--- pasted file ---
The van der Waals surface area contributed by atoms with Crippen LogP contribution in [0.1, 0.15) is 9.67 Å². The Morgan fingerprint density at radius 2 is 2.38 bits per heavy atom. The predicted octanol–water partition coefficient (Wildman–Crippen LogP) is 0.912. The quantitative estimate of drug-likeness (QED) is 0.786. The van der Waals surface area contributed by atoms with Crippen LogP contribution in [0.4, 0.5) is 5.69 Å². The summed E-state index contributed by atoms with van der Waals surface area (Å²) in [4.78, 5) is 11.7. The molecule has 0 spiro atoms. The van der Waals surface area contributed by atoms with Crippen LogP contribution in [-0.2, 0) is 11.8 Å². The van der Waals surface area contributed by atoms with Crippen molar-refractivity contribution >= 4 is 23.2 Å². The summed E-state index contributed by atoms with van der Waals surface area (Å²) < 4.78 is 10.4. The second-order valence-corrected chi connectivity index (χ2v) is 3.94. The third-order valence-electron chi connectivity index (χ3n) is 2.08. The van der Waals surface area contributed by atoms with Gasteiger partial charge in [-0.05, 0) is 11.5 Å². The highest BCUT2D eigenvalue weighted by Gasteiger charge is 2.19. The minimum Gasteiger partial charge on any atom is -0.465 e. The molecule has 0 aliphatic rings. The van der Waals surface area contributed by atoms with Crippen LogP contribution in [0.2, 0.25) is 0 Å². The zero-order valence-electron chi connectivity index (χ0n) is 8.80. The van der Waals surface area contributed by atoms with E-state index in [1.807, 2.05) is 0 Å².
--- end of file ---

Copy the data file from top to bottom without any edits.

The van der Waals surface area contributed by atoms with Crippen LogP contribution in [0.1, 0.15) is 9.67 Å². The Morgan fingerprint density at radius 2 is 2.38 bits per heavy atom. The predicted octanol–water partition coefficient (Wildman–Crippen LogP) is 0.912. The quantitative estimate of drug-likeness (QED) is 0.786. The van der Waals surface area contributed by atoms with Crippen LogP contribution in [0.4, 0.5) is 5.69 Å². The summed E-state index contributed by atoms with van der Waals surface area (Å²) in [4.78, 5) is 11.7. The molecule has 0 spiro atoms. The van der Waals surface area contributed by atoms with Crippen LogP contribution in [-0.2, 0) is 11.8 Å². The van der Waals surface area contributed by atoms with Crippen molar-refractivity contribution >= 4 is 23.2 Å². The summed E-state index contributed by atoms with van der Waals surface area (Å²) < 4.78 is 10.4. The second-order valence-corrected chi connectivity index (χ2v) is 3.94. The third-order valence-electron chi connectivity index (χ3n) is 2.08. The van der Waals surface area contributed by atoms with Gasteiger partial charge in [-0.05, 0) is 11.5 Å². The highest BCUT2D eigenvalue weighted by Gasteiger charge is 2.19. The minimum Gasteiger partial charge on any atom is -0.465 e. The molecule has 0 aliphatic rings. The van der Waals surface area contributed by atoms with Crippen LogP contribution in [0.2, 0.25) is 0 Å². The zero-order valence-electron chi connectivity index (χ0n) is 8.80. The van der Waals surface area contributed by atoms with E-state index in [1.807, 2.05) is 0 Å².